“This clinical study is the culmination of more than a decade of bench research in this area,” said Dr. John Longhurst, a University of California, Irvine cardiologist and former director of the Samueli Center. “By using Western scientific rigor to validate an ancient Eastern therapy, we feel we have integrated Chinese and Western medicine and provided a beneficial guideline for treating a disease that affects millions in the U.S.”

Here we go again. Note the appeal to antiquity, as acupuncture is referred to as an “ancient Chinese practice” when in fact acupuncture as we know it today is far more a phenomenon that arose during the 20th century. It was popularized in China by Chairman Mao Zedong and brought to the West with the help of credulous reporters. Indeed, traditional Chinese medicine, of which acupuncture is a major part, was the very first example of a conscious attempt to “integrate” quackery with real scientific medicine. Back before, say, the 20th century, acupuncture resembled a practice common in the “West” as well as the “East,” namely bloodletting—and a particularly crude and barbaric form of bloodletting. Indeed, until well into the 20th century, no attempt was made to insert needles near acupuncture points; needles were simply inserted near the point of pain.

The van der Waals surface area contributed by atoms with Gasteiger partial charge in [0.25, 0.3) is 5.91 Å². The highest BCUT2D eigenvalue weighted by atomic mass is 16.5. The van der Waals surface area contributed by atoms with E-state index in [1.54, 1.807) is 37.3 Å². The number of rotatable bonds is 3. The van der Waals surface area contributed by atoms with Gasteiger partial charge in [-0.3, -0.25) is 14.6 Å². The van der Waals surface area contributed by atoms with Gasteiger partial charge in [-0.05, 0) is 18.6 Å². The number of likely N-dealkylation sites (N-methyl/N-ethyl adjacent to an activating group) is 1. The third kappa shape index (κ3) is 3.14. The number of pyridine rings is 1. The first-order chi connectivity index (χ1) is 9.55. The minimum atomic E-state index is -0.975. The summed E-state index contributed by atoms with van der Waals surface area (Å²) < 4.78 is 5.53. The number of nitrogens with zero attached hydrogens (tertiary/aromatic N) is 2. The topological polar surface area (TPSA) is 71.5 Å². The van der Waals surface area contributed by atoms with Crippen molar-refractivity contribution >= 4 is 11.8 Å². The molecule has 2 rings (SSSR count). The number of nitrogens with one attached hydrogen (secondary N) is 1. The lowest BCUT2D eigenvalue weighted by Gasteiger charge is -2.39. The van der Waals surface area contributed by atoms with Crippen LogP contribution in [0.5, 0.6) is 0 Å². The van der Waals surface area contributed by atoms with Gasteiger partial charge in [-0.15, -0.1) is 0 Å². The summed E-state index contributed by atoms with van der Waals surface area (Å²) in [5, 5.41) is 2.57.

And, of course, unless the ancient Chinese were considerably more advanced than we knew, there was no electricity, which makes Dr. Longhurst’s boasting of “using Western scientific rigor to validate an ancient Eastern therapy” so utterly risible that reading his weasel words of woo (as Kimball Atwood liked to call them) makes my head feel as though it’s about to explode. Doesn’t he realize how silly he sounds? Does he realize how racist he sounds? As I’ve said so many times before, the “East” versus “West” dichotomy assumed by advocates of quackademic medicine with respect to many forms of alternative medicine that they seek to “integrate” into “Western” medicine in that it assumes that the “East” (i.e., Asians) are more “wholistic,” touchy-feely, and mystical, while the “West” (i.e., those of us descended from Europeans) are cold, scientific, and reductionist. If I were Asian, I’d be insulted by the construct.